• In another aspect, the invention can be embodied in an electrochemical power source comprising the fuel-cell based power source in accordance with the invention. [0065]
  • In a further aspect, the invention can be embodied in a load comprising the fuel-cell based power source in accordance with the invention. Suitable loads can be selected from the group consisting of lawn and garden equipment; radios; telephone; targeting equipment; battery rechargers; laptops; communications devices; sensors; night vision equipment; camping equipment; lights; vehicles; torpedoes; security systems; electrical energy storage devices for renewable energy sources; other electrical devices; equipment for which a primary and/or backup power source is necessary or desirable to enable the equipment to function for its intended purpose; military-usable variants of any of the above; and suitable combinations of any two or more thereof. In one embodiment, the load comprises an electrical vehicle. The electrical vehicle can comprise a propulsion motor and a motor controller operably coupled to the propulsion motor, wherein the fuel-cell based power source is operably coupled to the motor controller for supplying electrical power to the propulsion motor. [0066]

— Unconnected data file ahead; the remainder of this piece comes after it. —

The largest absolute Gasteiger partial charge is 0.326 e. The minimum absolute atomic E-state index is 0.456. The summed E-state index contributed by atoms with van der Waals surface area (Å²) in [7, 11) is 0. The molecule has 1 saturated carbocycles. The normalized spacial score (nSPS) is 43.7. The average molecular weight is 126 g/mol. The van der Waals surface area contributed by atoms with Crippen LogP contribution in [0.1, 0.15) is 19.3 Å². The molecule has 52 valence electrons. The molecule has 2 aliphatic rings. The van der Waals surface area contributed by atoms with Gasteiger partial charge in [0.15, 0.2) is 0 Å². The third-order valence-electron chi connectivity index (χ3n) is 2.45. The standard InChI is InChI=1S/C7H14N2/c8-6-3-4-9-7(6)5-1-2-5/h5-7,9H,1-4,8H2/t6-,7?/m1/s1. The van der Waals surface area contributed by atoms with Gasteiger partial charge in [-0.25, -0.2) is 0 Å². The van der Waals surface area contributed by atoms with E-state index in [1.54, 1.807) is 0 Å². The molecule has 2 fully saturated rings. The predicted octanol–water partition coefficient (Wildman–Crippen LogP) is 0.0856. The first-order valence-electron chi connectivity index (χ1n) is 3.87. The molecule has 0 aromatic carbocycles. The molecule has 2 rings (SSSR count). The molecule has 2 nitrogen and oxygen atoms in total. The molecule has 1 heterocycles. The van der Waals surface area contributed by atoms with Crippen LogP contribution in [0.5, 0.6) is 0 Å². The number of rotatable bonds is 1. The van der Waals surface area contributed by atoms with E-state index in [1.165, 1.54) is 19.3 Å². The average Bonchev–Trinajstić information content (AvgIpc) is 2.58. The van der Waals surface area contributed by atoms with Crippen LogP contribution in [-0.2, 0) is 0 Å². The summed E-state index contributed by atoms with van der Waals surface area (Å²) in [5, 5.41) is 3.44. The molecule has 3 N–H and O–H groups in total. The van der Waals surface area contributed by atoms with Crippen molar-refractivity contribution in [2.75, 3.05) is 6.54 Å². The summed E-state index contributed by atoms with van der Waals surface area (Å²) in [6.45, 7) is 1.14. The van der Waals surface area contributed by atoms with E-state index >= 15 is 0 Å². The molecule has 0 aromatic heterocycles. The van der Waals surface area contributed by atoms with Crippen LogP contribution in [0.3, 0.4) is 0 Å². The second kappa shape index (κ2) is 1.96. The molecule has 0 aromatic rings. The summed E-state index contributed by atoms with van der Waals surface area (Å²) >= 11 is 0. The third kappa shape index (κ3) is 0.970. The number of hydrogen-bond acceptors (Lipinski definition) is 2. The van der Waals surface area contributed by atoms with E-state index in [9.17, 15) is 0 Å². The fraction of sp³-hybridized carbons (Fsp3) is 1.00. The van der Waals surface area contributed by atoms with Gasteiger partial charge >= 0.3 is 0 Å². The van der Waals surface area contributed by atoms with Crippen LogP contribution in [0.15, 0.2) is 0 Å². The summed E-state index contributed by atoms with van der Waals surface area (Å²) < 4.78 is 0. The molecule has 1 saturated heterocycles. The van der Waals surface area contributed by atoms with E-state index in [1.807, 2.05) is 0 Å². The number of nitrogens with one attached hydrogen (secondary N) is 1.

• In an additional aspect, the invention can be embodied in a method for modulating the voltage of a fuel-cell based power source for supplying electrical power to first and second power source terminals. Modulating the voltage can comprise one or more of reducing, maintaining or increasing the voltage(s), both of the fuel-cell based power source and/or its constituent fuel cell stack(s), depending on the application of the method. The method comprises identifying at least one power converter of the power source that is unable to provide output electrical power at a predetermined output voltage across a positive output terminal and a negative output terminal of the power converter. Typically, each of the power converter(s) of the power source is operably coupled to at least one fuel cell stack of the fuel-cell based power source for receiving input electrical power from the fuel cell stack(s) and is capable of providing output electrical power at the predetermined output voltage. The method further comprises providing a current path between the positive output terminal and the negative output terminal of at least one of the identified power converters that are not supplying power. The method optionally additionally comprises selecting an output voltage, different from the predetermined output voltage, for at least one of the power converter(s) of the power source for which a current path has not been provided in accordance with the step of providing a current path. [0067]